Now that we’ve trapped the mice, we can start nurturing people to the site.
The best way to do this, with respect to the fundamentals above, is through paid media buying within two channels of traffic acquisition:
1. Paid Search
Think of this as an intentional advertisement.
Someone goes onto Google or Amazon with the intention of buying red shirts. They are specifically looking for that product, and you can use that to your advantage to direct the buyer toward a certain brand decision.
On a basic level, make sure to set aside a certain amount of money each month to set up a media buying account (like Google Adwords) and start directing intent-based customers to your products.
2. Paid Social
Think of this as Interruptive advertising.
When you’re scrolling through your feed and all of a sudden, without you thinking about it, you’re served with an ad that says “Buy a Red Shirt from Walmart.” A brand is playing on your emotions, taking into account your lifestyle habits and user activity to direct an ad toward you in hopes that you’ll convert.
The biggest social platforms to direct funds toward are Facebook & Instagram. Creating compelling ads for your products or services, as well as setting aside a monthly budget, will build brand awareness and keep users engaged throughout the buying journey.
As a result, you get more site traffic. Just keep in mind that your ads should be consistent with your branding. Strive to create the same experience, feel, and voice of your company across all channels. Plus, you can target this approach toward a product launch, a new campaign, etc.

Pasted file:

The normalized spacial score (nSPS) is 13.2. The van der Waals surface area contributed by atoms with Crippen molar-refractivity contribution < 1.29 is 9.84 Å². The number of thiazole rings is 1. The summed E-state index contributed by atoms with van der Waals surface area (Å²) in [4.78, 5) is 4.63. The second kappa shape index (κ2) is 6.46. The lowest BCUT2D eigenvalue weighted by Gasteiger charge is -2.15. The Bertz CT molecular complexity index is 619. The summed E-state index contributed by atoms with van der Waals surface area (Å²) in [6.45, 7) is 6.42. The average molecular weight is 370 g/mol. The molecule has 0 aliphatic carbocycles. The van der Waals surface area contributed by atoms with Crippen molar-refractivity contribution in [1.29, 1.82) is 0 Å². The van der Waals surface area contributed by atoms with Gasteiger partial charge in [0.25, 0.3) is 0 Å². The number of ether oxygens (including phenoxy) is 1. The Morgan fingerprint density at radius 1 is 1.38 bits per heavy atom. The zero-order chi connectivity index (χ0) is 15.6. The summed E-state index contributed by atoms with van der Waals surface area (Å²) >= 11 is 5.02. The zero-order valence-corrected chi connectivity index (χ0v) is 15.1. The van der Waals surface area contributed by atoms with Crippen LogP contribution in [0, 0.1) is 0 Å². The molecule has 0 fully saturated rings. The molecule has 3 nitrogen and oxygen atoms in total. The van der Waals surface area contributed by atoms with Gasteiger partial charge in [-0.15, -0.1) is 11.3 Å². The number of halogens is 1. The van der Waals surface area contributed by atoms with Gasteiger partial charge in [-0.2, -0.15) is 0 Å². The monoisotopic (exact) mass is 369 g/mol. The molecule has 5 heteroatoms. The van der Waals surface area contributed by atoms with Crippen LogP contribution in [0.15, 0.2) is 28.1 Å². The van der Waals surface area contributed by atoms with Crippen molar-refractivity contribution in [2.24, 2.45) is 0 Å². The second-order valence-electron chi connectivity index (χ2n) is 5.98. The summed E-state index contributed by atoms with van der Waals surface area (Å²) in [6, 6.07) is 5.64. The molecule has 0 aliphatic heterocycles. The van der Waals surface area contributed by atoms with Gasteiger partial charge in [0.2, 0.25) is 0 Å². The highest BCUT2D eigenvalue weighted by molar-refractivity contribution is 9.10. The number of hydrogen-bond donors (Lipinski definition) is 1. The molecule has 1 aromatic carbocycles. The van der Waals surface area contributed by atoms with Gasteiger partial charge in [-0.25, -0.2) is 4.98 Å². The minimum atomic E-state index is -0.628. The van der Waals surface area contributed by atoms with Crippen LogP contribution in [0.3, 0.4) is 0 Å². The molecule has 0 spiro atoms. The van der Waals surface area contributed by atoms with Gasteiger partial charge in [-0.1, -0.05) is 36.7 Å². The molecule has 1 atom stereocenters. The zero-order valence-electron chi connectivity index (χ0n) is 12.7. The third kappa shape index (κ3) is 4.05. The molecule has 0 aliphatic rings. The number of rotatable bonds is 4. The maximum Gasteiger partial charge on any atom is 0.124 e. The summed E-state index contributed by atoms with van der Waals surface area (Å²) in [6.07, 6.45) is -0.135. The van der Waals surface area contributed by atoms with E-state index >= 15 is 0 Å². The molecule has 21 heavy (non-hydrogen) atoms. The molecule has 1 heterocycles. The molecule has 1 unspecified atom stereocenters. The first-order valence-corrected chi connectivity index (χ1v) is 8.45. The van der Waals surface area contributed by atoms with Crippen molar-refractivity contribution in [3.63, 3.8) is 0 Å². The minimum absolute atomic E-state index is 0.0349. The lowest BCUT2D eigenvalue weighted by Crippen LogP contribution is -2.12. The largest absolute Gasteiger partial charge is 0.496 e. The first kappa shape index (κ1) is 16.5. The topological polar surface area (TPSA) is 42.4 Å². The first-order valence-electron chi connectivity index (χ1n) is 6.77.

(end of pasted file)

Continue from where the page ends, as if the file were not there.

Finally, the peak of your pyramid is your social proof or third-party affirmation.
This means social platforms, influencers; anyone that doesn’t have to care about your company that voluntarily does from an organic standpoint. The important thing to recognize here is that the audience that you’re reaching on one social platform is going to require a specific kind of stimulation, whereas the other platform needs another.
Consider the demographics on Instagram. The platform targets a younger, picture-focused audience when it comes to content. On the other hand, Facebook goes after a slightly older demographic for social networking, offering a combination of content, pictures, and memorable experiences.
Ideally, you can leverage those platforms to help promote your business by making sure you’re offering different content that’s appropriate to a specific audience. On any given day, a user could check Facebook, LinkedIn, Twitter, and Instagram, so if you’re posting the same content over and over again on different channels, it’s likely they’ve already seen it and will undoubtedly ignore it altogether.
More importantly, you’re also losing an opportunity to engage your client for a second or third time in a different way. That being said, you have to have respect for the type of platform, the type of demographic, and how to communicate with each one efficiently.
Digital marketing is a constantly changing, evolving ecosystem in which when all the buttons are pushed and levers are pulled at the right time, everything functions properly.
With that in mind, you can’t skip steps in between. With the help of Hawke Media, you’re putting yourself in the best position to succeed, which ends with your brand making money.
As a marketing professional, I want to understand your goals on an individual level. If you’re ready to build a robust eCommerce pyramid for your brand, fill out the form below to get started!